icon caret-left icon caret-right instagram pinterest linkedin facebook twitter goodreads question-circle facebook circle twitter circle linkedin circle instagram circle goodreads circle pinterest circle

Picturing a World

Drums at the Tuileries Garden

"The naked upper branches reached toward a primordial wildness having little to do with parks or men.… The trees at Shiloh had been like that.… In the growing dusk, golden lights pricked out the Rue de Rivoli to his left.… At the rat-a-tat-tat of a drum being beaten to signal the closing hour, he felt a momentary urge to flout the martial-sounding order."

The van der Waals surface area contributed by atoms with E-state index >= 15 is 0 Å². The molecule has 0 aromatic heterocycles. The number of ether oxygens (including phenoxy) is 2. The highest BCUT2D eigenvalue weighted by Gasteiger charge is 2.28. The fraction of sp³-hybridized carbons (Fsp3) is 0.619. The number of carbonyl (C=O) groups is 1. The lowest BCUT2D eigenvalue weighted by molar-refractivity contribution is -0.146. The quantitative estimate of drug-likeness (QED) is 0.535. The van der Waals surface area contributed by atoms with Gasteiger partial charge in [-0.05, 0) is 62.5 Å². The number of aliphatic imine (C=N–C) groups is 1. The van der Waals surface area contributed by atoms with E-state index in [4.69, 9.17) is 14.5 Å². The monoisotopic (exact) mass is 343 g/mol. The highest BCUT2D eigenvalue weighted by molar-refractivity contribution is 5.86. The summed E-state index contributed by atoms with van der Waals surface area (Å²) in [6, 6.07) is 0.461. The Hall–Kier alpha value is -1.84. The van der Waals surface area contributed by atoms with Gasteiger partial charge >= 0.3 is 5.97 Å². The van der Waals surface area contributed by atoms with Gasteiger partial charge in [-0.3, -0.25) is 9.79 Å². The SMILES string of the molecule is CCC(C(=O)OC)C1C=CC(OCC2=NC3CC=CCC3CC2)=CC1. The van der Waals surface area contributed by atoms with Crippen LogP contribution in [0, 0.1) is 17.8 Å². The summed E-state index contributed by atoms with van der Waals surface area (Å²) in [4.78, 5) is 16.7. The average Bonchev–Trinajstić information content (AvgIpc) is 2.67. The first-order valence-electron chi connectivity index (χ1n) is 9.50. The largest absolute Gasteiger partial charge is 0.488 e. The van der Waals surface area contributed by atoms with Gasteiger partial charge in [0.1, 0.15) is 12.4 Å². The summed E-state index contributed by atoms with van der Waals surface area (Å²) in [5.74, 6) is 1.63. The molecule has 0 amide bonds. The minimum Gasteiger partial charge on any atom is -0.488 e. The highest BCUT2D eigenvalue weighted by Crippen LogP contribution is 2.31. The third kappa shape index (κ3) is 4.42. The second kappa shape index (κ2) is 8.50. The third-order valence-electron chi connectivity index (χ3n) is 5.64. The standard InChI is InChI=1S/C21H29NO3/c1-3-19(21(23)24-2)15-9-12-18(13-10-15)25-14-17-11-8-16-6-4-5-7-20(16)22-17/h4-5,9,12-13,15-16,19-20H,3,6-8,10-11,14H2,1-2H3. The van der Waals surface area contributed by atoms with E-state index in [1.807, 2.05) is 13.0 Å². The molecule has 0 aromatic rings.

I was looking for a different painting by James Tissot last week when I came across this picture for the first time. It startled me by its aptness for the scene in which Edward is in the Tuileries Garden after hearing a concert. There were the writhing tree limbs; there were the lights coming on outside the park; there were the drummers. I based my passage entirely on written sources, including an 1878 letter of Kenyon Cox; but I love adding this visual enhancement after the fact.

For Degas’s painting of Tissot in his studio, click here.
Be the first to comment